Saturday, April 16, 2011

"this is just to say" by William Carlos Williams

I have eaten
the plums
that were in
the icebox

and which
you were probably
for breakfast

Forgive me
they were delicious
so sweet
and so cold

I could see this poem taped to the fridge after coming home from school or work. It's the perfect apology: honest and sweet enough to erase any anger. And despite written with simple words, for a simple purpose, it still managed to to draw up imagery. The simple words just flow.

Williams uses mostly one syllable words, which lends a homey feel to the poem. The longer words -- icebox, breakfast, delicious -- get extra emphasis. Williams also does something interesting with his rhythm: he writes two unstressed syllables followed by one stressed syllable. The pattern in not contained in single lines, but flows through the whole poem, through lines and stanzas, creating a waltz-like pattern to words: step, step, slide, step, step, slide. The actual words of the poem float over the rhythm like a melody over the beat. As a result, a message that otherwise might have sounded insensitive or even rude is actually quite elegant.

The incredible thing about this poem is that, despite an almost complete lack of descriptive words, it bring up very clear images. I see an old-fashioned kitchen, glowing the morning sun, and a scrap sheet of paper, stuck to the refrigeration with one of those silly, almost tacky magnets, with this poem written on it. I can also see the plums, nestled in the icebox, bright purple and ripe, before being taken out and eaten. I can almost taste to juiciness on my tongue, sweet and cool. And I can glimpse someone, possibly his wife, holding the poem, shaking her head, and saying, good-naturedly, "Oh, William."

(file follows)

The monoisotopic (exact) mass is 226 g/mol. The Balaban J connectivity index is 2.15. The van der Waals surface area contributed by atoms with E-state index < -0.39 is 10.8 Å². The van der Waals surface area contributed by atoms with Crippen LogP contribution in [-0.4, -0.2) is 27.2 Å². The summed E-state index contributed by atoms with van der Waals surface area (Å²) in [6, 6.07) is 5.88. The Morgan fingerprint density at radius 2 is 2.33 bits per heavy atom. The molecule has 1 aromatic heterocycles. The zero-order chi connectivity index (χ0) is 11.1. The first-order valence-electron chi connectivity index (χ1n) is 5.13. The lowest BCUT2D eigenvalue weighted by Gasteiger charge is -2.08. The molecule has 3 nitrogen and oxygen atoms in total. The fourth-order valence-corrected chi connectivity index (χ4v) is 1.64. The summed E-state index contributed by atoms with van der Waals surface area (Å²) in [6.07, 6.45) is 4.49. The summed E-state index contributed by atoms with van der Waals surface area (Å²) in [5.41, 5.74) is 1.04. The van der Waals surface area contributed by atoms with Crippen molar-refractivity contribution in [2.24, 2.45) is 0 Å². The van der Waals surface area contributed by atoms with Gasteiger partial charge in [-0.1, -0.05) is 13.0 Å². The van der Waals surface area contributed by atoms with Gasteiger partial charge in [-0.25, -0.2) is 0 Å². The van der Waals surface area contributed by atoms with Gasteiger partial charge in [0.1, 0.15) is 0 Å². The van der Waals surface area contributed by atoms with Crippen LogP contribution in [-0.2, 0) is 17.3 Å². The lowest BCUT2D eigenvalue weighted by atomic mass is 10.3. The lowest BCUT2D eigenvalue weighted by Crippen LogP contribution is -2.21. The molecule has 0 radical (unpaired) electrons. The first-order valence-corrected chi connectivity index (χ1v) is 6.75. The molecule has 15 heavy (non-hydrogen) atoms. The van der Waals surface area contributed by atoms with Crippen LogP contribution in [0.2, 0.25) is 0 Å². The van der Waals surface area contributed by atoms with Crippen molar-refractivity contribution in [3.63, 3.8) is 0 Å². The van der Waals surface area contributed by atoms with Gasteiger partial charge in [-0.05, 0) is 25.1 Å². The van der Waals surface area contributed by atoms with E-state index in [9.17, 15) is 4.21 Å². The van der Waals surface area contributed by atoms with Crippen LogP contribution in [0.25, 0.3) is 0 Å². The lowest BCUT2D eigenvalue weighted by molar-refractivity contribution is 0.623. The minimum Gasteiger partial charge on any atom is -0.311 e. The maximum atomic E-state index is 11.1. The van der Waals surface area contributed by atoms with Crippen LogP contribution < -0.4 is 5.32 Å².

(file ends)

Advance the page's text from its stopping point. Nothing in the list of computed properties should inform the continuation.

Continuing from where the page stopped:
Perhaps what I like best about this poem it the attention that it gives to something as ordinary and as domestic as eating plums. Certainly the are bigger, more profound things to write about, but Williams chose simple and incredibly commonplace. How many of us have eaten something that we have know, or could have guessed, someone else was saving for later? Even if it wasn't exactly theirs and they hadn't expressly forbid you to eat it? But Williams finds such an experience worthy of poetry. In a few, short words, he expresses the attitudes vital to a family: honesty and humility. He highlights the importance of even the littlest things and puts a sweet, simple spin on life. Without great literary devices or even punctuation, he writes a poem that touches the heart. It it the sweetest poem I've read.

1 comment:

  1. Hahaha! I should tape it to my fridge right now! :) I love the scenario you've made here.

    It does have nice imagery with few words. I really like Williams. It's funny to me that Ginsberg (who we started to read in class on Thursday) was influenced by him.